038 How We Hear Different Pitches

Some people sing high, others sing low. There are so many pitches, which are the result of different sound wave frequencies.

How does the ear allow you to distinguish between these various pitches? Watch this video and listen as Leslie details the processes in the inner ear that result in us being able to tell the difference.

Enjoy!

Transcript of this Episode

“Aaa! Aaa!  Aaa! Aaa!” (high tone to a deep tone) Hello! Welcome to another episode of Interactive Biology TV where we’re making Biology fun. My name is Leslie Samuels and I apologize for what you had to listen to at the beginning of this episode. In this episode, episode 38, I’m going to talk about how we hear different pitches. And what do mean by different pitches? I’m glad you asked. I mean, “Aaa! Aaa! Aaa!” (high to low pitch).

I’m sorry, I apologize. I shouldn’t be putting you through that. But, that is exactly what we’re going to be talking about today. I just made a few different sounds and they were different pitches. We want to look at how your brain is able to distinguish the different pitches based on what is happening inside the ear. So, “Let’s continue,” (high pitch). “Let‘s continue.” (Low pitch).

Here we’re looking at the ear. We’ve looked at this figure in the last episode and we looked at one that was similar to it in the episode before that. Where we ended off last time, we had a signal coming in, and we spoke about how the malleus, incus, and stapes are involved in transferring that signal to the cochlea. What I’m going to do now is, I’m going to take this cochlea and I’m gong to roll it out and just kind of extend it.

So, we’re not going to look at it like how it looks here, kind of like a snail. We’re going to look at it as if was just rolled out. So, let’s go to the next picture.

Here we have it. We have the cochlea that we unrolled and now it extends right here. What you’ll see is, here we have a membrane that we call the basilar membrane, and here’s the writing for that right here. This is the basilar membrane. What you’re going to notice about the basilar membrane is it’s thinner over here than it is over here.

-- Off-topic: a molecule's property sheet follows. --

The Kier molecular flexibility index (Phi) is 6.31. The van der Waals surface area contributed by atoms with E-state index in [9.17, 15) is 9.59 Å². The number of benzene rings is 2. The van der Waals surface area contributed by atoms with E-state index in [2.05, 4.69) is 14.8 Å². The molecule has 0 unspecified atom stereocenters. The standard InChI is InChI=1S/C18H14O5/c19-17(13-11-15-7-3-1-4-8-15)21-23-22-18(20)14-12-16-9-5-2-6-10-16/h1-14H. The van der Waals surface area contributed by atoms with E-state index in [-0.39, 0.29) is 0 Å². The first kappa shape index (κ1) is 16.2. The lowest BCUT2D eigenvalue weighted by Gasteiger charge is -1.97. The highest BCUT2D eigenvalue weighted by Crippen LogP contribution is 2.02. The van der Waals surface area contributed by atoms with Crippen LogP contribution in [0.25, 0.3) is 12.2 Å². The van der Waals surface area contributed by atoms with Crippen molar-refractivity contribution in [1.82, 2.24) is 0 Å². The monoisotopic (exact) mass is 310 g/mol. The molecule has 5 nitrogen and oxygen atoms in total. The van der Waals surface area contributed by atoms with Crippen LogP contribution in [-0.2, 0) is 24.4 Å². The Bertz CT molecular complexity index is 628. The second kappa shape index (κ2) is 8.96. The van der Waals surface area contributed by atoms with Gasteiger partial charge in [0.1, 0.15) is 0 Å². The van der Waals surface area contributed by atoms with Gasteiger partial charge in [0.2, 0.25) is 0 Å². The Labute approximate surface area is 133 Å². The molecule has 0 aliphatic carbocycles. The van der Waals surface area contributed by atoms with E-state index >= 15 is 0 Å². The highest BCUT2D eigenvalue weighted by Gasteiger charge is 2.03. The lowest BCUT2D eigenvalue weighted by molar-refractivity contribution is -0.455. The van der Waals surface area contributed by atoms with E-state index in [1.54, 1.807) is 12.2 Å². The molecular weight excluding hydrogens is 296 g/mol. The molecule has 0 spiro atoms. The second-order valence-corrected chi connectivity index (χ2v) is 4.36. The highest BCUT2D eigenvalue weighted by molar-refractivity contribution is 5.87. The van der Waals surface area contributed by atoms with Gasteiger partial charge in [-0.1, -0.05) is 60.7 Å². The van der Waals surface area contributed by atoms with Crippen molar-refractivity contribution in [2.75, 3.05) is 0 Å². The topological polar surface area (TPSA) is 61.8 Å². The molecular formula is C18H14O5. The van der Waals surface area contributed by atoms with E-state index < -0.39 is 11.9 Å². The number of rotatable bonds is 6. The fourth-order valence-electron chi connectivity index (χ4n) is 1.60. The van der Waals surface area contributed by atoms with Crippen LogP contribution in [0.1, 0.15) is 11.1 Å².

So, at this end, it’s significantly thinner and as it goes away from the oval window where the malleus, incus, and stapes connect, as it goes away from that section, it gets thicker and thicker and thicker until it’s thickest right here at this end.

What you’re going to see here is, we have a number of frequencies that are associated with these different sections. Here we have at 25 Hz which is a low frequency, and as we come over to the thinner section, we have higher frequencies up here to 1600 Hz. And, it goes all the way up here to about 20 kHz. So, we go as low as 25Hz and as high as 20kHz.

If you’ve taken a Physics class, you know that higher pitches are the result of higher frequencies. Forgive my writing there again. So, higher pitches are the result of higher frequencies and lower pitches are a result of lower frequencies. And, we’re talking about the sound waves, the frequency of the sound wave.

If a certain sound comes into the ear, causes the tympanic membrane to vibrate, the malleus, incus, and stapes vibrate, and that causes the oval window to vibrate, that’s going to cause fluid inside the cochlea to vibrate. Now, depending on the frequency, it’s going to cause a different section of the basilar membrane to vibrate.

Is it easier to move a thinner piece of membrane or a thicker piece of membrane? The answer to that question should be quite obvious. It’s much easier to move a thinner piece of membrane than it is to move a thicker piece of membrane. So, in order for it to vibrate down here, we need more force. You’re going to get a greater force from lower frequencies. Just think about it, if you’re in front of a huge speaker, I mean, massive speaker, and there is sound coming out of that speaker, you’re playing some music, and you’re playing music that has a lot of frequencies. For example, something like this – {nice high frequency music played}.